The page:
Your workouts should be anything but routine. Switching them up not only helps to prevent plateaus in strength and fat loss, but also keeps you from getting bored. If you’ve noticed a big (and unwelcome!) change in your body and/or you want to break the monotony of your workouts, this is for you! Sometimes a few tweaks are all it takes to jumpstart your progress.

Check these 4 areas when switching up your workouts:

1. Intensity

People always ask me how long their workouts should be. The answer is that intensity, not duration, matters most, especially when trying to avoid a plateau.  Even though intensity is subjective, it’s often the first thing I suggest clients adjust to really challenge themselves.

My go-to intensity changes are timing the exercises instead of counting reps and doing intervals instead of steady-state cardio. Have you ever felt like you could do more but you stopped became you had a set number of reps in mind? Maybe only 3 sets of 15 reps and that’s it? Or, have you ever noticed how the person sprinting next to you at the gym was twice as sweaty and done in half the time of your slow walk on the treadmill? Intensity keeps the body guessing and shaves time off your workouts.

2. Weight load

Lift heavier and don’t be afraid to get “too big.” Women don’t naturally produce enough testosterone to pack on size like men and muscle isn’t bulky, it’s lean. If you’re doing cardio and eating right, you’ll be losing body fat as you’re building muscle for a sleek, long and lean look, not a bulky or big look. The easiest way to tell if you’re lifting heavy is by how the weights feel as you get closer to the last rep. Does the first rep feel like the last one or is the weight getting progressively more challenging with each rep? The latter is best! However, you should be able to maintain your form, even if you need a quick rest, with each heavy rep. Once you find a heavy weight you can handle with proper form, you can increase that weight by 2.5-5lbs every 4 to 6 weeks as your strength improves.

3. Technique

Pyramid sets, drop sets, and supersets are my favorite lifting techniques. Most times we pick one weight and lift it the same with each rep but since our muscles are multi-dimensional, they’re most challenged when we lift with different techniques.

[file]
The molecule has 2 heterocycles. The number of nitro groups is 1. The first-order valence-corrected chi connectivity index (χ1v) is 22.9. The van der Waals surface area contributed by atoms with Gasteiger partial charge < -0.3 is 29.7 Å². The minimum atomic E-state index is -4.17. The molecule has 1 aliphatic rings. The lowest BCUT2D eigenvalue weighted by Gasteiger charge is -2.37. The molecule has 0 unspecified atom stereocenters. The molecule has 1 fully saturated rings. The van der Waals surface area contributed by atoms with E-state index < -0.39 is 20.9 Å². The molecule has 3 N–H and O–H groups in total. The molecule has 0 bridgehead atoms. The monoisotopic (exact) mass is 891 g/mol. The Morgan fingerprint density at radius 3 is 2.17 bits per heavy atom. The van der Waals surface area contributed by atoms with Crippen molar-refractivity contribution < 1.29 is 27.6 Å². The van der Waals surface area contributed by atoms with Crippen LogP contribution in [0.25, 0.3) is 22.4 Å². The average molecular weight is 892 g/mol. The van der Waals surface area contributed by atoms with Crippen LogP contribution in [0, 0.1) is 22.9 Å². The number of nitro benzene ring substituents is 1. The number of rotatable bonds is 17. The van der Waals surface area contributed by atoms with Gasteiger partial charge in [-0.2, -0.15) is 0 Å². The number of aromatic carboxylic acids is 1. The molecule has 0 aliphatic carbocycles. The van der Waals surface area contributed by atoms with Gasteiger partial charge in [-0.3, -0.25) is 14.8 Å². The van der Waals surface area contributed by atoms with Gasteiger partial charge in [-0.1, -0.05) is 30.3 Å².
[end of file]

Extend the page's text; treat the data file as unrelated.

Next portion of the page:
Try one of these techniques at your next lifting session

Pyramid set – start out with light weight and increase the weight on each set. As the weight increases, the number of reps decreases. Below is an example for the lat pulldown machine. You can adjust the number of sets based on the length of your session. If you fatigue quickly within the first few sets, go back to regular lifting until you’ve increased your stamina enough to get through the entire pyramid. Your muscles should be fresh and ready to lift for the heaviest (final) set.

Set Weight Reps
1 10 15
2 15 12
3 25 10
4 30 8
5 35 6
6 45 4

Drop set – Muscles respond to tension first, weight load second. The drop set is one of my favorite techniques for keeping the tension and constant burn throughout the entire set. This technique involves doing as many reps as you can with a certain weight and then lowering that weight and doing more reps, with as little rest between changing the weight. When you switch weights, you can drop between 5-10lbs and do a total of 4-6 sets per muscle.

Superset – I use 2 different versions of the superset but no matter the version, there is litter rest between exercises.

  1. Version 1 – 2 exercises for different muscles. For example, 1 exercise for your back followed by 1 exercise for your chest.
  2. Version 2 – 2 exercises for the same muscle or muscle group. For example, 1 exercise for your quads followed by an exercise for your hamstrings.

Supersets are great for developing your muscles but not the best for increasing your strength due to the lack of adequate rest and the quicker rate of muscle fatigue.

For each of these techniques, I recommend doing them for the body parts you want to improve on the most. Experiment to find what works for you and check your progress after committing to the technique for 4 weeks.

4. Take it outside

One of the most overlooked training grounds is the great outdoors! The different terrains provide more challenge to your muscles and you have to be more creative with the lack of training equipment. You can literally workout anywhere – the park, a local elementary school track, a hike on a nature path, the hills in your neighborhood or even your backyard! Do your next bodyweight, core and cardio workout outside for a change.

I’d love to hear your progress after you apply these tips. Tweet me @trinperkins!